Alexandra Bell ready to justify long-awaited support from British Athletics

Alexandra Bell has certainly waited long enough for this moment, definitely run enough miles, and with great character and bloody-mindedness consistently proved enough people wrong.

But now she has to start proving people right.

For finally, at the age of 28, the middle-distance runner from Leeds has been backed by the full package of funding from UK Sport and British Athletics. The news came this week as a reward for her remarkable run to the Olympic final, when she went from thinking she had messed up the trials to earning a late selection to qualifying through two rounds to make the final eight of the 800m in Tokyo.

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She did all that primarily off her own steam, out of her own pocket. Time and again rejected for funding by the governing body, forced to show them with her performances that she was better than they believed.

On the run: Alexandra Bell of Leeds competing in the Olympic semi-final (Picture: PA)

They have finally backed her by elevating her to the Olympic World Class Programme for 2021/22 alongside Laura Muir, Dina Asher-Smith and 14 more of Britain’s leading athletes.

In an instant Bell’s athletics dynamic has changed from silencing doubters to justifying people’s faith in her.

Having waited so long for the nod of acknowledgment from the powers that be, Bell has no intention of shying away from the challenge.

“I’ve been working towards this for what feels like forever,” says Bell, who has already greeted the news by handing in her notice at the Nike shop in Leeds where she worked part-time.

Alexandra Bell of Team Great Britain reacts after competing in the Women's 800m Final on day eleven of the Tokyo 2020 Olympic Games. (Picture: Richard Heathcote/Getty Images)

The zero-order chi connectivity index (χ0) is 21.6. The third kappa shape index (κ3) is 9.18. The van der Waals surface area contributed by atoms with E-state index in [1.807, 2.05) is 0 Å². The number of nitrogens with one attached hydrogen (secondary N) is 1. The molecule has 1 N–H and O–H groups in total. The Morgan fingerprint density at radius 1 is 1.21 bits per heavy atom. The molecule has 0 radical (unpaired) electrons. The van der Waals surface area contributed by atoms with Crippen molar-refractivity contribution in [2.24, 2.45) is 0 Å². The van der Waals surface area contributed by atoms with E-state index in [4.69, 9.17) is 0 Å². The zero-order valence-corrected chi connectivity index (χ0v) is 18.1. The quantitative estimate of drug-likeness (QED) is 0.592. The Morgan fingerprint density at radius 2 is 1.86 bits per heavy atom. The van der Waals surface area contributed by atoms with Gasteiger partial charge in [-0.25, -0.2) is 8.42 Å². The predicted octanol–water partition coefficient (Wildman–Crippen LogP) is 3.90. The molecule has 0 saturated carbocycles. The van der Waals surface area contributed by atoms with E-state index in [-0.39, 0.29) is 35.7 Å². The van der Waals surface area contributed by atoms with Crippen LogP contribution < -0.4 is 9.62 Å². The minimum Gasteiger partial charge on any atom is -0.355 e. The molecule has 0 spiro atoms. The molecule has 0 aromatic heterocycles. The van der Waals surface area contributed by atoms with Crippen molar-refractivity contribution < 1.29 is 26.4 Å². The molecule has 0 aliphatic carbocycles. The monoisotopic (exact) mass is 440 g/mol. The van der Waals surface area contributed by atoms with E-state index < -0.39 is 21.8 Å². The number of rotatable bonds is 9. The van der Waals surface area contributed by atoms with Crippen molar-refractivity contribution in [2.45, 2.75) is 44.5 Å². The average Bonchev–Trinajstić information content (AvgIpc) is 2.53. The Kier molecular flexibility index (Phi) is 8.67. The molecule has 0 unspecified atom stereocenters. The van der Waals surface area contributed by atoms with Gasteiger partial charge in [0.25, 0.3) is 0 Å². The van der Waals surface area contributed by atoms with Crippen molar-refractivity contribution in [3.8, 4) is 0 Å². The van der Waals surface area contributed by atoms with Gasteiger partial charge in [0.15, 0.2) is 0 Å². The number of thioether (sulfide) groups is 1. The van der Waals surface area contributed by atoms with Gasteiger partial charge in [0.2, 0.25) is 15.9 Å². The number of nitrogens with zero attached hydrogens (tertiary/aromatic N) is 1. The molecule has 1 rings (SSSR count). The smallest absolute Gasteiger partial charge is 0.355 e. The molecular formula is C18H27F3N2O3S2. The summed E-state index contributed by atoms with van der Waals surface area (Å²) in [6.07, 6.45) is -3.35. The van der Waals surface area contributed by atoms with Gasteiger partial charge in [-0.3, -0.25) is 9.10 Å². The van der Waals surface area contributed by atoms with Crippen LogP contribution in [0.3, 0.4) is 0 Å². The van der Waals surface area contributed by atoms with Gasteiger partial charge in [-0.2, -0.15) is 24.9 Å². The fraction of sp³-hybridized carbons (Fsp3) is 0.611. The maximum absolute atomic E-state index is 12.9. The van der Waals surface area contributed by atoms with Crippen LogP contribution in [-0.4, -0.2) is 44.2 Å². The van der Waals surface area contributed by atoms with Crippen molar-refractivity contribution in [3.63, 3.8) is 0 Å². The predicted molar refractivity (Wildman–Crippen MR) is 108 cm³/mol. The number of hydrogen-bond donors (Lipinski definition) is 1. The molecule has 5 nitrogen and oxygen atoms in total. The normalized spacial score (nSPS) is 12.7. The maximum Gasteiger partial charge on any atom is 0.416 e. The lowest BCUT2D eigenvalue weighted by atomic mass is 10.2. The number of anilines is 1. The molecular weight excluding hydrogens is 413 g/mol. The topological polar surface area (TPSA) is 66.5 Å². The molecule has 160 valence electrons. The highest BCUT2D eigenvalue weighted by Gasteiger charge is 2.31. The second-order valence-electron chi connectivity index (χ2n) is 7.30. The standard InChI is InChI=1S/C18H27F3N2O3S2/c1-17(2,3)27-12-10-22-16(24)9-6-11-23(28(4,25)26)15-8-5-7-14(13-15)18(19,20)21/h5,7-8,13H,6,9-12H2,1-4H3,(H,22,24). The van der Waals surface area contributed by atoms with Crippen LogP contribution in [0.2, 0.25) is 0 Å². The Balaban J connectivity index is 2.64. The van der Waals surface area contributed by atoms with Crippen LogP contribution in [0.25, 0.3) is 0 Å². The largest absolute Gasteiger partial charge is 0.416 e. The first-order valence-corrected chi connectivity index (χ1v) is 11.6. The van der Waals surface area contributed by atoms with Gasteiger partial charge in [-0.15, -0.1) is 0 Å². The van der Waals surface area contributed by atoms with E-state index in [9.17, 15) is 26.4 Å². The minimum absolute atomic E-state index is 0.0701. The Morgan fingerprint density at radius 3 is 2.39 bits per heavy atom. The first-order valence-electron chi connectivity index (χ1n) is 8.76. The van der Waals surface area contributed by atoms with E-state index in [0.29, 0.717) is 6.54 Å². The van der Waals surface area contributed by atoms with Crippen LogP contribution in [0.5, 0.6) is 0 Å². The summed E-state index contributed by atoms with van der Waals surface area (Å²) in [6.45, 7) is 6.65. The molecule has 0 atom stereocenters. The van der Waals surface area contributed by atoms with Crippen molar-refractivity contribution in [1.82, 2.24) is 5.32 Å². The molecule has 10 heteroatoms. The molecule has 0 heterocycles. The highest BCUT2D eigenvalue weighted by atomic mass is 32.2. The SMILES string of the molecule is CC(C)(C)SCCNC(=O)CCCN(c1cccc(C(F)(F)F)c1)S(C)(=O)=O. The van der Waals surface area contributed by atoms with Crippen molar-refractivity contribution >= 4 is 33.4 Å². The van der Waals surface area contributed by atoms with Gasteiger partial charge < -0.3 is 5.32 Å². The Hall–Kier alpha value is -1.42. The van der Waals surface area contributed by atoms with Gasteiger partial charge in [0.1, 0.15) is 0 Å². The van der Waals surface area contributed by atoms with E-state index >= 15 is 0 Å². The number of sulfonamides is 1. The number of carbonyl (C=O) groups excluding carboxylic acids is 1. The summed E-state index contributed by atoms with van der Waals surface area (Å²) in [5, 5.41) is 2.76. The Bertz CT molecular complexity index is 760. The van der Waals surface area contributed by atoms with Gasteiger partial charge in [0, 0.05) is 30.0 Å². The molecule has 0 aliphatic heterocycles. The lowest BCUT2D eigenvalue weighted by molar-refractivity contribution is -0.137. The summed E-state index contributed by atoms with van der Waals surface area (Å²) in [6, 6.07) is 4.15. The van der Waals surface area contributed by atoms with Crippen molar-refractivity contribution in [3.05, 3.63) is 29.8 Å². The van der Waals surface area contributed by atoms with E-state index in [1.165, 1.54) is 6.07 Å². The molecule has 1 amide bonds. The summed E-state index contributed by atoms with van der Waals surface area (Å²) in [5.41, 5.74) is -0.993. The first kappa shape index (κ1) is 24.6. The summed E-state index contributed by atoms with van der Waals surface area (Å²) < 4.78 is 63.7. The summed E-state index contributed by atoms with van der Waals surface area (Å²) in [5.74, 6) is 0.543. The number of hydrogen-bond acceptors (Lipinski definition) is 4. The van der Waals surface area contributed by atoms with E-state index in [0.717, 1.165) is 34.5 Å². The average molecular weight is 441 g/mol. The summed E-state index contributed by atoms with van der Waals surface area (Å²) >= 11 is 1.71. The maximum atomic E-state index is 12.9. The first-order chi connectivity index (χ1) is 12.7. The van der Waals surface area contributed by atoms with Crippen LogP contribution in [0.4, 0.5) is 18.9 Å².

“It’s sad to leave my job, I was there when the store opened from day one, so I’ve been balancing work and being an athlete for a long time.

“It has worked, to a point, but I’ve taken it as far as I can, now is the time to step up.

“This opportunity to become full-time is where I need to be and what I need to do to take it to the next level.

“I’m done with proving people wrong, I’ve done that for many years. I have made my point.

Leeds 800m runner and Commonwealth Games finalist Alexandra Bell training by the Leeds Liverpool canal at Apperley Bridge. (Picture: Tony Johnson)

“I have in essence let the running do the talking.”

And she can be proud of what she achieved; a Commonwealth Games final, a World Championship semi-final and an Olympic final, all in the last three years.

But British Athletics do not fund their top athletes to be satisfied with making finals.

“I’m not seeing this funding as any added pressure,” Bell tells the YEP. “I’m seeing it as a reward for what I’ve done and a stepping stone.

Alex Bell competing at the Olympics (Picture: PA)

“I can’t now be just satisfied with making teams, I’ve got to be making the teams and getting amongst the medals. That is the next step, without sounding arrogant, that’s what I need to be hitting.

“As difficult as it is to make the 800m teams (up against Olympic silver medallists Muir and Keely Hodgkinson), I need to set my sights and goals higher.”

The funding will be transformational.

It has already prompted the leaving of a part-time job that gave her a mental break from the demands of training and competition.

She can at least stay in Leeds and continue using the resources of the talent hub at Leeds Beckett, something she has already been benefiting from.

“What comes with the Lottery funding is full access to all the medical needs, additional support that me and my coach (Andrew Henderson) may need, as well as the training camps that they provide,” says Bell, who in the past funded herself for much of those services. “I don’t have to worry about who to take with me, who do we have to leave at home, the logistics of doing it on my own.

Olympain Alex Bell is to finally receive Lottery funding. (Picture: Patrick Smith/Getty Images)

“It won’t be so much about more minutes running or more minutes training, the benefit will probably come in the recovery time I will now get between sessions.

“Rest day will actually mean a rest day, not doing 15,000, 16,000 steps on the shop floor.

“It has always been in the back of my mind – what can I achieve as a full-time athlete? I’ve never really had the opportunity to do that.

“I’ve got used to in life not expecting things to happen, so that when they do it’s fantastic.

“I was so happy when I found out, I couldn’t believe it.

“With the history I’ve had, I thought I’d had my chance. But it’s fantastic news and the support is invaluable. I can only move on to better things.”

That now is the challenge for the Pudsey and Bramley Athletics Club star – one she is determined to grasp with both hands.